1967 Riot

The British were like royalty in Hong Kong then. The first time I witnessed their supremacy being challenged was during the riot in 1967. It was also my first encounter of human atrocity. The mayhem started with left wing unionists protesting against a 5 cents increase in the Star ferry fare that led to a number of labor unions calling a full-scale strike. Rumors had it that Communist China was behind that, and what started as a peaceful demonstration turned into an attempt to overthrow the “Imperial British” led Hong Kong government. Curfews were in place and staff members’ families were advised to evacuate to different part of the island. Truckloads of people were escorted out of Government House every evening. As each truck started to inch out of the gate, eggs and stones were thrown at the truck and I could hear people shouting “traitors, traitors……..”. Mum held on to me so tight that it eased the fear slightly. This went on for a while until one evening when Dad came home earlier than usual. He told us we were to stay put and stay indoors that evening. Later that evening, I found out that the army and police were to change from their defensive position to an offensive one. (As I understood later, the British had confirmed that the Chinese was not behind the riot and it was merely a domestic unrest.) The main gate opened for the first time after a long while, and then troop after troop of police charged at the demonstrators. I couldn’t see much apart from the sight of a policeman whacking his baton at one of the demonstrators, blood was gushing out of his head. The noise that evening was worse than any thunderstorm I have ever experienced. There was also an incident happened during the riot that Dad still talks about. An anonymous letter was sent to the kitchen and the letter tried to instigate a revolt and suggested the staff to poison the Governor and his family. Dad escalated the matter to the highest authority but no arrest was made after much investigation and it remains as a cold case today.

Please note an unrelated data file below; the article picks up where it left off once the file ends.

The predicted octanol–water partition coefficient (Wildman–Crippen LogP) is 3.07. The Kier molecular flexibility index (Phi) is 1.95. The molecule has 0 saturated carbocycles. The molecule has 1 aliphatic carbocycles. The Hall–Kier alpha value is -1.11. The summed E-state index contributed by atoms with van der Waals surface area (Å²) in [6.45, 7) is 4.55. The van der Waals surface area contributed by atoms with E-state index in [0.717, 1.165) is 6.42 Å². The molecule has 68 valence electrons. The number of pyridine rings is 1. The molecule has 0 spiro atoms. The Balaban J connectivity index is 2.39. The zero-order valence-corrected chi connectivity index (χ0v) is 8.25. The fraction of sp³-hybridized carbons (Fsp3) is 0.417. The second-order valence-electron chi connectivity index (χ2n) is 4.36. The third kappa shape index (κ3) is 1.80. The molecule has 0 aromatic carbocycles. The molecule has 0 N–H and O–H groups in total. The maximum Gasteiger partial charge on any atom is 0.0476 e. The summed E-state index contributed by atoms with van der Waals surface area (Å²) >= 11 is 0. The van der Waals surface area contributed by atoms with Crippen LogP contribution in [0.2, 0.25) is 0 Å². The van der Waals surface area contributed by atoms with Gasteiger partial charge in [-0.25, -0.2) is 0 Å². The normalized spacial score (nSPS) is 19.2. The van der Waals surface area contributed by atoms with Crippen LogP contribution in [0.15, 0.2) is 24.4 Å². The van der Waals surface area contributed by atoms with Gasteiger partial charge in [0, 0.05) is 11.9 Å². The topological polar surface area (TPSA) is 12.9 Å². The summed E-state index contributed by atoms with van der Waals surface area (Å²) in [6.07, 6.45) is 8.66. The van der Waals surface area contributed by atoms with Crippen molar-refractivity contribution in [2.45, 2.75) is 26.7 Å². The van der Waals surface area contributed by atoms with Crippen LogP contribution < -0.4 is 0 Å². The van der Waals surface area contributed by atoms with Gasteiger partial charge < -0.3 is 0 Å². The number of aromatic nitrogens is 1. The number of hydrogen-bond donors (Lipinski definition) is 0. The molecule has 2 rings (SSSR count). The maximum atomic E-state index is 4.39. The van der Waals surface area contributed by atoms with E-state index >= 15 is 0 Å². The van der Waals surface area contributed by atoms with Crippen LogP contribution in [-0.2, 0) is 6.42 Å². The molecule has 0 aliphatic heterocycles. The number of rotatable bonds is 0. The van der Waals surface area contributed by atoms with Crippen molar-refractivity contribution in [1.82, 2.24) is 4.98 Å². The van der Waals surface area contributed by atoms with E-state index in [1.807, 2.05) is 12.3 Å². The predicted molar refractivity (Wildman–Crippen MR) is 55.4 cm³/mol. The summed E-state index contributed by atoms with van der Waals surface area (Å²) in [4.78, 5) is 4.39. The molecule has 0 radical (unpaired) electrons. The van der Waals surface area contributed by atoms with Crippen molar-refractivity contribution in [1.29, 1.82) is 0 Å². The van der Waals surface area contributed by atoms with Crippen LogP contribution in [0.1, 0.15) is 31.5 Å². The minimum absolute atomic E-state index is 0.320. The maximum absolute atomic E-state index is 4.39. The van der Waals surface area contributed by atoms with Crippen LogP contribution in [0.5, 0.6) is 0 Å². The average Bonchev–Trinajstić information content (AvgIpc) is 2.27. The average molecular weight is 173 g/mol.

Towards the end of 1967, with the Governor Trench’s blessing a stern policy towards the local leftists was implemented to restore normal conditions. Given the gradual resumption of political order, the government began to turn its eyes to the economy. Governor Trench said, “At present the principal threat to the Colony appears to be the risk of long-term economic stagnation caused by reluctance to invest. If the policy of reviving trade with Hong Kong is pursued, it will become more difficult subsequently for the Communists to revert to the aim of making the Colony an “economic desert”, and to encourage terrorist activities that might have the same effect.”